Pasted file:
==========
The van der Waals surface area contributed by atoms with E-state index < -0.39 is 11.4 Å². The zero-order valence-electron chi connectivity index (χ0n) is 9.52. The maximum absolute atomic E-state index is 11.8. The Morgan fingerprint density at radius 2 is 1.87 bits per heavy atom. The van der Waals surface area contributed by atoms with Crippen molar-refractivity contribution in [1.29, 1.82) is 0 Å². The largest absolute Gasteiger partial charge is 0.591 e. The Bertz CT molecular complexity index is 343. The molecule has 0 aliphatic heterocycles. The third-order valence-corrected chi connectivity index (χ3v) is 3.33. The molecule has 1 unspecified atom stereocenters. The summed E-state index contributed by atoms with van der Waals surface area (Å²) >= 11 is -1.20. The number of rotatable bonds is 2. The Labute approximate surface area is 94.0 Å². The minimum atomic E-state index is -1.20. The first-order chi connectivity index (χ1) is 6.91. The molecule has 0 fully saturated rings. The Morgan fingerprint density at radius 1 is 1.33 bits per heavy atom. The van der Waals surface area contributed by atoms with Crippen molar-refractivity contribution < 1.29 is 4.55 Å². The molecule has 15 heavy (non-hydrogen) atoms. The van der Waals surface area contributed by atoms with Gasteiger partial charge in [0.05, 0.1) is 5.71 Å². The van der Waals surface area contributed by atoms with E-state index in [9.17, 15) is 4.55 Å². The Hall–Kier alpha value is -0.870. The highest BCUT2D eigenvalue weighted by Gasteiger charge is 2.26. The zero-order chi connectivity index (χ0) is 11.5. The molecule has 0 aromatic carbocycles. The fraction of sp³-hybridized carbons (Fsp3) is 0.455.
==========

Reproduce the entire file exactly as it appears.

The van der Waals surface area contributed by atoms with E-state index < -0.39 is 11.4 Å². The zero-order valence-electron chi connectivity index (χ0n) is 9.52. The maximum absolute atomic E-state index is 11.8. The Morgan fingerprint density at radius 2 is 1.87 bits per heavy atom. The van der Waals surface area contributed by atoms with Crippen molar-refractivity contribution in [1.29, 1.82) is 0 Å². The largest absolute Gasteiger partial charge is 0.591 e. The Bertz CT molecular complexity index is 343. The molecule has 0 aliphatic heterocycles. The third-order valence-corrected chi connectivity index (χ3v) is 3.33. The molecule has 1 unspecified atom stereocenters. The summed E-state index contributed by atoms with van der Waals surface area (Å²) >= 11 is -1.20. The number of rotatable bonds is 2. The Labute approximate surface area is 94.0 Å². The minimum atomic E-state index is -1.20. The first-order chi connectivity index (χ1) is 6.91. The molecule has 0 fully saturated rings. The Morgan fingerprint density at radius 1 is 1.33 bits per heavy atom. The van der Waals surface area contributed by atoms with Crippen molar-refractivity contribution < 1.29 is 4.55 Å². The molecule has 15 heavy (non-hydrogen) atoms. The van der Waals surface area contributed by atoms with Gasteiger partial charge in [0.05, 0.1) is 5.71 Å². The van der Waals surface area contributed by atoms with E-state index in [9.17, 15) is 4.55 Å². The Hall–Kier alpha value is -0.870. The highest BCUT2D eigenvalue weighted by Gasteiger charge is 2.26. The zero-order chi connectivity index (χ0) is 11.5. The molecule has 0 aromatic carbocycles. The fraction of sp³-hybridized carbons (Fsp3) is 0.455.